There’s a limit to what you would let someone say about your mother.
No way will we allow our mothers to be humiliated beyond a line of acceptable social humour or criticism.
We defend our mothers.
This is a vivid tool when you are asking the question ‘What is this situation like?’. It could be like when you need to defend your mother.
Like the way we defend our characters: how they’re always right and believe – for better or for worse – what they say or do.
It makes a great benchmark for your ‘like’, ‘as if’, or ‘substitution’.
The fact that there is no closer tie than between a mother and child can be extremely useful for you as an actor.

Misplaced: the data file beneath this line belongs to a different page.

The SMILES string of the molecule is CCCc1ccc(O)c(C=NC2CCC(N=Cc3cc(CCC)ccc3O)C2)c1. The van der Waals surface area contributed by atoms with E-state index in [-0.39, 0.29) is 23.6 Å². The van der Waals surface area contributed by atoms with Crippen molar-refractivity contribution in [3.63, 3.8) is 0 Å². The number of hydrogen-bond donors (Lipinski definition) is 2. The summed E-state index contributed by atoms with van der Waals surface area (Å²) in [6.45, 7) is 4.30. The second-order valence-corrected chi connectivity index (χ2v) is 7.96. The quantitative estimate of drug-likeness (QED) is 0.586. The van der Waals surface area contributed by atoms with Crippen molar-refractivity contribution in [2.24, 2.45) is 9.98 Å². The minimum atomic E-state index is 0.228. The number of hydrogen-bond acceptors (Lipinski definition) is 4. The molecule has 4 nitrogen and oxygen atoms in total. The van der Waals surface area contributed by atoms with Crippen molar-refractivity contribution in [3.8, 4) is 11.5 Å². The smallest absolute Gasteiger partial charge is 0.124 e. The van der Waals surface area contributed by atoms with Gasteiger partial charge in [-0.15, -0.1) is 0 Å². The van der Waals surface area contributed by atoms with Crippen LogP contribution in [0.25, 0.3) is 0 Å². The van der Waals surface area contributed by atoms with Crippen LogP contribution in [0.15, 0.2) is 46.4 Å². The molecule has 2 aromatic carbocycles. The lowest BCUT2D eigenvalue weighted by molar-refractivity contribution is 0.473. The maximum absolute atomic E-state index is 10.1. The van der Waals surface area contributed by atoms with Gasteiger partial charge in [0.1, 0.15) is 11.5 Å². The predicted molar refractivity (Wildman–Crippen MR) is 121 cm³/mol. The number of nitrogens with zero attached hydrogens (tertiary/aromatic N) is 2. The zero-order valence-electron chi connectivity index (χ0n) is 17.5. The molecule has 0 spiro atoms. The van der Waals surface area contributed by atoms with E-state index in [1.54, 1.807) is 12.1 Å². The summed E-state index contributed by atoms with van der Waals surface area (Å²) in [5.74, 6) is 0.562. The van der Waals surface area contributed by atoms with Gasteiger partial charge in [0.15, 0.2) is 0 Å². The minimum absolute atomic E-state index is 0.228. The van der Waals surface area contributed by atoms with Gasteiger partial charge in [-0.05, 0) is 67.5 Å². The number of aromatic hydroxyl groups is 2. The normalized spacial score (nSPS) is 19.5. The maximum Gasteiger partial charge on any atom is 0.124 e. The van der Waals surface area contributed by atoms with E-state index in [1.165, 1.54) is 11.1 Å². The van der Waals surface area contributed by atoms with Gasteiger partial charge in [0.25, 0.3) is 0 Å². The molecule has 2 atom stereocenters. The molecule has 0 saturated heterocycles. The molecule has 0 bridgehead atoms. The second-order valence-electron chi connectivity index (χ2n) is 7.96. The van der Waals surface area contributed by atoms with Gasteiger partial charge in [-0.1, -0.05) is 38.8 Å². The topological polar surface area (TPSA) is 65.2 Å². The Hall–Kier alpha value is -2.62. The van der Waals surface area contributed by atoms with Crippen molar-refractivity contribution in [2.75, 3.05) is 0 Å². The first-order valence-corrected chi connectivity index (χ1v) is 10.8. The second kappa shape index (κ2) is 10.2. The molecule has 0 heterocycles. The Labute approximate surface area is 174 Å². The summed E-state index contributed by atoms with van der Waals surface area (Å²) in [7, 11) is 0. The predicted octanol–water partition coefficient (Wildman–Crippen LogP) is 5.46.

It’ll help you not give in when you act; assist you to stand your ground; help you tap into that pool of power you possess; it’ll help you mean what you say.
Vividly putting your mother in your mind’s eye and harkening to your love for her can help keep you away from acting. You’ll be more truthful. It can be especially useful when you’re preparing a scene.
If, in a realistic improvisation in acting class, one actor is baiting the other by making fun of their mother, watch what happens to the recipient actor as the level of ridicule goes up. There will be a certain limit – a line crossed – where the actor stops acting and says ‘Stop!’ because the insult is too much. It’s that depth of connection that you won’t violate that is so useful.
As an actor you must find intimate methods that assist you to believe.